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Tackling decarbonisation challenges

Maritime industry champions join forces to support the transition of shipping towards a low carbon future.

The Global Industry Alliance to Support Low Carbon Shipping (GIA) is a public-private partnership initiative launched by the International Maritime Organization (IMO) in June 2017. The aim of the initiative is to collectively identify and address barriers to the uptake of energy efficiency technologies and operational measures. Wärtsilä is among the 16 members of the alliance, providing expertise in maritime fuel efficiency, as well as contributing financially towards the GIA Fund from which its activities are funded.

“It is well recognized that decarbonisation of the maritime sector is no easy feat and that significant improvements in energy efficiency cannot be achieved by one single player alone. GIA is a prime example of the kind of innovative model of collaboration between the public and private sectors that can pave the way towards low carbon shipping and ever-improving energy efficiency,” says Astrid Dispert, Technical Adviser for the GEF-UNDP-IMO Global Maritime Energy Efficiency Partnerships Project (GloMEEP), which forms the framework for GIA.

Dispert notes that although there are operational measures that can significantly improve the energy efficiency of a ship, they are yet to be established as common or best practices. The role of the GIA initiative is to look into why this is the case - what are the existing technical and commercial barriers, and how can they be overcome.

Room for improvement

Although shipping is already one of the most sustainable and economical modes of transporting goods and commodities, Dispert says that there are always opportunities for improving its environmental performance.

“In terms of energy efficiency, one can benefit from simply ensuring proper maintenance of the vessel or by installing new and innovative technologies. It is also important to take into consideration the decisions made shore side. These include operational measures pre‑defined in charter-party contracts, such as ship speed and load, which can have a considerable impact on performance.”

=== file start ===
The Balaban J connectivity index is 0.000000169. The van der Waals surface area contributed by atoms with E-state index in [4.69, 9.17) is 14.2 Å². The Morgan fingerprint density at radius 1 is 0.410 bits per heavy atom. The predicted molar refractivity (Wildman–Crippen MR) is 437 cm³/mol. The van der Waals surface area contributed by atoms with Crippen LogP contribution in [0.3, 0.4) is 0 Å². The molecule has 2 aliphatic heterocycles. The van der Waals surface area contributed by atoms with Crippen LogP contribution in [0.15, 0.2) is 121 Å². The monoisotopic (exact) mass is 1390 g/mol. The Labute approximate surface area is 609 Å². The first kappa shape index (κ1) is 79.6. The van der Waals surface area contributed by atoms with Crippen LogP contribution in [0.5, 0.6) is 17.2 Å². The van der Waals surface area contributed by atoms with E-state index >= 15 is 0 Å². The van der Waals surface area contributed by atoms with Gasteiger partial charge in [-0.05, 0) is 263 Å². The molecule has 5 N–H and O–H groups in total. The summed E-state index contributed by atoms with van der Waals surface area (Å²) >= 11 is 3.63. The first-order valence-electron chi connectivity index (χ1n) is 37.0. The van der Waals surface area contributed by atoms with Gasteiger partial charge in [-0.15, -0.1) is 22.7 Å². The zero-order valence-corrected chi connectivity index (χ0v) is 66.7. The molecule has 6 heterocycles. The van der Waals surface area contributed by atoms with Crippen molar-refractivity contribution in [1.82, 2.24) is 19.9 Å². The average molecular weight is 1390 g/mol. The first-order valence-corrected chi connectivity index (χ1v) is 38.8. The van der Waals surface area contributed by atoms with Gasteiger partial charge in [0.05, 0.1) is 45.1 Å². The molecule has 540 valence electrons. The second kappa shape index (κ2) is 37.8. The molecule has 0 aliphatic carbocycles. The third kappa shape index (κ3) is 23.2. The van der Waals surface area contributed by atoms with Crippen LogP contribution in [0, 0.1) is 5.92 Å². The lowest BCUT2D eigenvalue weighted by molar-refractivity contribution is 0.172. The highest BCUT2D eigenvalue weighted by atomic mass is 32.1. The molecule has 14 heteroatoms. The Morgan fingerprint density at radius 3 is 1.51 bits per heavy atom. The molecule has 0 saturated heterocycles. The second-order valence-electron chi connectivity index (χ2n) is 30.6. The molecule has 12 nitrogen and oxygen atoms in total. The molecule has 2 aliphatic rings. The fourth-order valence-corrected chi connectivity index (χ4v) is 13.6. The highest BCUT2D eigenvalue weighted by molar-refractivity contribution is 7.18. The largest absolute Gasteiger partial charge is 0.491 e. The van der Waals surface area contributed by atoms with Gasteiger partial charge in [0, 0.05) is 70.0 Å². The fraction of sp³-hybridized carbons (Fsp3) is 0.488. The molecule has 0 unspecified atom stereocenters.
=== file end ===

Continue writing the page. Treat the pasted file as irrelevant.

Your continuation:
Dispert points out that a variety of commercially viable emission reduction solutions for sustainable shipping already exist. For example, propeller polishing, water flow optimisation, and hull cleaning each offer energy savings that far outweigh their upfront costs. According to the IMO’s Second GHG Study, the energy consumption and CO2 emissions of ships could be reduced by up to 75 % by applying operational measures and implementing existing technologies. Many of these measures are cost-effective and offer net benefits, since reduced fuel bills ensure a timely pay-back of the operational or investment costs.

Considering further challenges, Dispert notes the uptake of low-carbon technologies in developing regions.

“The lack of an enabling environment for technology cooperation, diffusion and uptake in many developing countries, especially small island developing states and the least developed countries, adds to this challenge. One advantage the GIA possesses is its ability to engage with developing country policy makers and private sector players.”

Innovation has dramatically increased the efficiency of shipping, as well as making it safer and helping to reduce its environmental footprint.

Innovation is key

Technological innovation is at the heart of the success story of shipping. Innovation has dramatically increased the efficiency of shipping, as well as making it safer and helping to reduce its environmental footprint. In Dispert’s view, the development of electric and autonomous ships is one of the most exciting current initiatives, providing insight into the potential wider application of such energy efficiency technologies, including the technical and operational areas that require further R&D.

“Also, we are seeing a broader diversity in the fuels used for shipping, with an increased uptake of lower carbon fuels, such as LNG and methanol, and different types of biofuels. This trend is expected to continue as the IMO has decided to cut, as of 1 January 2020, the maximum sulphur content in marine fuel oil used by ships operating outside emission control areas from 3.5 % to 0.5 %.”

Dispert adds that the use of big data and data analytics also provides interesting opportunities for the maritime sector. Big data can help companies make changes that increase profits, improve shipboard operations, and reduce their carbon footprint. The GIA includes key partners, such as port authorities, which are seen as vital to providing an enabling environment for shipping to decarbonise.

“As the IMO’s regulatory framework for addressing emissions from international shipping evolves and is further strengthened, innovation and new technologies will certainly continue to emerge. We are committed to working hard to catalyse innovation and address implementation obstacles, and thereby support the shipping industry to continue to develop in the most sustainable and environmentally conscious way,” Dispert concludes.


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